Jungle Flower Ring Toss: This was a last minute game.  I was at the thrift store and found 2 of these peg boards.  Not sure what they were originally for, but they worked perfect for a ring toss game.  I attached flowers to the pegs with green electrical tape and provided swim pool diving  rings for the kids to toss.

Pin the Tail on the Monkey: This is pretty self explanatory   I painted two monkeys on white paper. The kids were blindfolded and had to try and "pin" the tail on the monkey.  The tail was a fluffy boas I bought at the dollar store. I cut it in half to make 2 tails then wrapped the end with electrical tape. Large glue dots were placed on the end so  the tail would "pin" to the monkey.

Wild Animal Toss: I used the school's batting screen for this game.  We decorated the screen with ripped sheets.  The screen had an opening perfect for tossing stuffed animals through. Since my kids are out of the stuffed animal phase I went to the thrift store and picked up stuffed monkeys, lions, gorillas, etc. to toss.  

Tree Frog Throw: I made a large tree out of brown paper and leaves that I ordered from Oriental Trading Co. The kids tossed a sticky frog at the tree trying to get it to land on a leaf.

Elephant Peanut Push: The kids had to push a peanut (in the shell) using a swim noodle, down a path marked on the floor with painters tape.  At the end of the path was a bushel basket laid on its side that the kids had to push the peanut into.

Banana Guessing Game: I ordered banana runts online and filled 3 jars, each with the same amount of bananas.  Each child could guess one time.  Since all 3 jars had the same amount, it made it easier and gave us the opportunity to announce 3 winners.  The winners were announced during the musical intermission. Their prize was the jar of bananas.

Tarzan Swing: This worked so well!  A rope was tied to the poles of the basketball hoops.  The kids had the opportunity to swing like Tarzan.  I had tumbling mats on the floor and an adult supervising at all times.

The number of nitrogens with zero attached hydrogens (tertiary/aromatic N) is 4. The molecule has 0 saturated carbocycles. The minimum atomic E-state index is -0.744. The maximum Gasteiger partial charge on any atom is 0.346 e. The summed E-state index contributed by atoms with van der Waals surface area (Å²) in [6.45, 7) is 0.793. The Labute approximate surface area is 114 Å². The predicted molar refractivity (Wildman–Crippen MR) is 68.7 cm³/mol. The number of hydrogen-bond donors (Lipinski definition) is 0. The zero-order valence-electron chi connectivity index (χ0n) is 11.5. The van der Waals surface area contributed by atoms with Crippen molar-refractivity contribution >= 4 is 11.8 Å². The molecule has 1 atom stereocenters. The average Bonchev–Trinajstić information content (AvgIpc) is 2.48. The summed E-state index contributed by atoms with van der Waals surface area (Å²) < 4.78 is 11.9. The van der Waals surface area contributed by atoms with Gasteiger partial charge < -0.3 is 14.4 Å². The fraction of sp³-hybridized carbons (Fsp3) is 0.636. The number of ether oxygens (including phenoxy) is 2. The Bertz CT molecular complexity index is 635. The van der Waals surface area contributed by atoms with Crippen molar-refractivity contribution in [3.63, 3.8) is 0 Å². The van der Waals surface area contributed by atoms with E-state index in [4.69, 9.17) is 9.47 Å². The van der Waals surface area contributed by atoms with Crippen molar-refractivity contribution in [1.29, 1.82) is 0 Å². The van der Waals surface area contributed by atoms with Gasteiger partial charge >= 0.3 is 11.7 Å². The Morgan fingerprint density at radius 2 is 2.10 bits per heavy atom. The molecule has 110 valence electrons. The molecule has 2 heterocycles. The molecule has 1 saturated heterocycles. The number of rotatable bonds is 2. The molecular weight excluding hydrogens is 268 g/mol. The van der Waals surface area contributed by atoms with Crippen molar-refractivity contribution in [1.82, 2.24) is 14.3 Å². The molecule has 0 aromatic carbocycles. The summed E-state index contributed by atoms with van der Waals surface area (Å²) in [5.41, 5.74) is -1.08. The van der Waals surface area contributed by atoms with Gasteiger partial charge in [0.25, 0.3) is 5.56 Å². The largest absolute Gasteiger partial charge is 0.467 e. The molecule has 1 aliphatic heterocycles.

Face Painting: What is a carnival without face painting?  I had  art students and some cast members do the face painting.  Some had butterflies, snakes and monkeys painted on their faces, while others went all out and got leopard spots.  Too Cute!

Jungle Obstacle Course: This worked really well too. The kids went 2 at a time.   I set up an obstacle course by taping paper logs to the floor, used a towel as quick sand, a 2x4 as a fallen tree and field tile (we had in the barn) as a cave.  They were given a monkey they had to carry around their neck throughout the obstacle course.

They started by hopping from log to log, jumping over the quick sand, walking down the fallen tree....

........then crawling through the cave.

Character Photo Ops: We had members of the cast roaming around the carnival greeting the kids and posing for pictures.  We did this because we wanted to make sure the kids were not afraid of the cast since some of the costumes were pretty intimidating to a young child.

Even the school superintendent posed with a group of cast members.

Although it was a lot of work to coordinate it was a grand success.  Everyone had a great time and we made a little money as well.
Note: Be sure check out my post on How To Make A Gorilla Costume for detailed instructions on how to make these great gorilla costumes